Leaders

Reporting Incidents and Accidents

If medical intervention is required, following a Scouting incident, this must be reported through the GSL to HQ. This could include suchlike as a tooth chip, or an infected tick bite. If you aren’t sure, leave to the GSL to figure out.

The required information is the Name, Group and Brief Description (including date and nature of incident and medical intervention).

It is not possible to give an absolute ruling on what should be reported to Scout Insurance Services and what need not be. If in doubt, contact The Scout Information Centre and seek advice.

However, as a general guide:
Minor injuries (cuts, grazes) which are dealt with by first aid and which require no further medical intervention do not need to be reported. However, if a minor injury deteriorates and it is discovered that Parents have taken the young person for further treatment the incident reporting procedure should be followed.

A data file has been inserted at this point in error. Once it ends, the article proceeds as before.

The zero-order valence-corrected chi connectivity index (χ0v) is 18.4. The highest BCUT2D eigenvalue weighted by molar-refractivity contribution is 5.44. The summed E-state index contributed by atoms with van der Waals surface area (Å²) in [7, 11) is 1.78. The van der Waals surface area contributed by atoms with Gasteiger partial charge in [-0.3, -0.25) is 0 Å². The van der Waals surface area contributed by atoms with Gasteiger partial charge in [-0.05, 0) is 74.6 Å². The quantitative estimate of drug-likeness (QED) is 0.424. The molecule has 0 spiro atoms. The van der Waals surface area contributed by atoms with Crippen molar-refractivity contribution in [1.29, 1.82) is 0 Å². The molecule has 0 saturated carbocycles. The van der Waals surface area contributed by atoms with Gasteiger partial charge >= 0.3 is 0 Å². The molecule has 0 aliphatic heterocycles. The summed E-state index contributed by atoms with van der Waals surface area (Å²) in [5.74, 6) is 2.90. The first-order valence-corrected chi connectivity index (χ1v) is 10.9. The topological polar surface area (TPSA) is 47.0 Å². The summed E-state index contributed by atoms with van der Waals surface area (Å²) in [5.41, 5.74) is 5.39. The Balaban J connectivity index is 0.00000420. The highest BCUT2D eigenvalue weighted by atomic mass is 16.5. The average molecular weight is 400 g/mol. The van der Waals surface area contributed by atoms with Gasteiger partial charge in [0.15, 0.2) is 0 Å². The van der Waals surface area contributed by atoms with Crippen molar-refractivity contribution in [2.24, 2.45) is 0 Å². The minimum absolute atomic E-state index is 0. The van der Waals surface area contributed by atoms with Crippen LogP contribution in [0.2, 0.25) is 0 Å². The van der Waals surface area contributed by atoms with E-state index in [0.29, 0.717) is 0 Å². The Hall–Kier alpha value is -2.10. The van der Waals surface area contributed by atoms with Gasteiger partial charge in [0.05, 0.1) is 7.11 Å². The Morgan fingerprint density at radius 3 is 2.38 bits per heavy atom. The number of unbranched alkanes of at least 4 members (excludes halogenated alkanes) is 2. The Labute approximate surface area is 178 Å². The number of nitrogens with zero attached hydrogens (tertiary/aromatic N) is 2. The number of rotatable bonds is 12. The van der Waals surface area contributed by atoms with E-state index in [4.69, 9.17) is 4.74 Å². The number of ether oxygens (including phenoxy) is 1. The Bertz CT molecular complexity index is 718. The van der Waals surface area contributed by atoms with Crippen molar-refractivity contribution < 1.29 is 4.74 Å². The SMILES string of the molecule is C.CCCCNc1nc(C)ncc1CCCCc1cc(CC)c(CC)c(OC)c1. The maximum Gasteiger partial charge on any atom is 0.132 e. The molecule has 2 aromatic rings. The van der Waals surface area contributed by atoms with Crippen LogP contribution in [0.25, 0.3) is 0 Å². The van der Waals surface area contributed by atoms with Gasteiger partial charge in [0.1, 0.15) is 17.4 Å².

Any injury or illness which requires medical intervention by a Doctor, Dentist or at a hospital should be notified to Scout Insurance Services irrespective of any subsequent diagnosis. i.e., if a young person is taken to hospital with a suspected broken arm but it turns out to be only badly bruised, the incident should still be reported.
Incidents should also be reported where emergency services (Police, Fire Brigade, Mountain Rescue, Coastguard etc) have been summoned, irrespective of whether anyone was injured.

Ordinarily, you will hear little else after the initial report.

Here is the relevant factsheet http://members.scouts.org.uk/factsheets/FS120079.pdf

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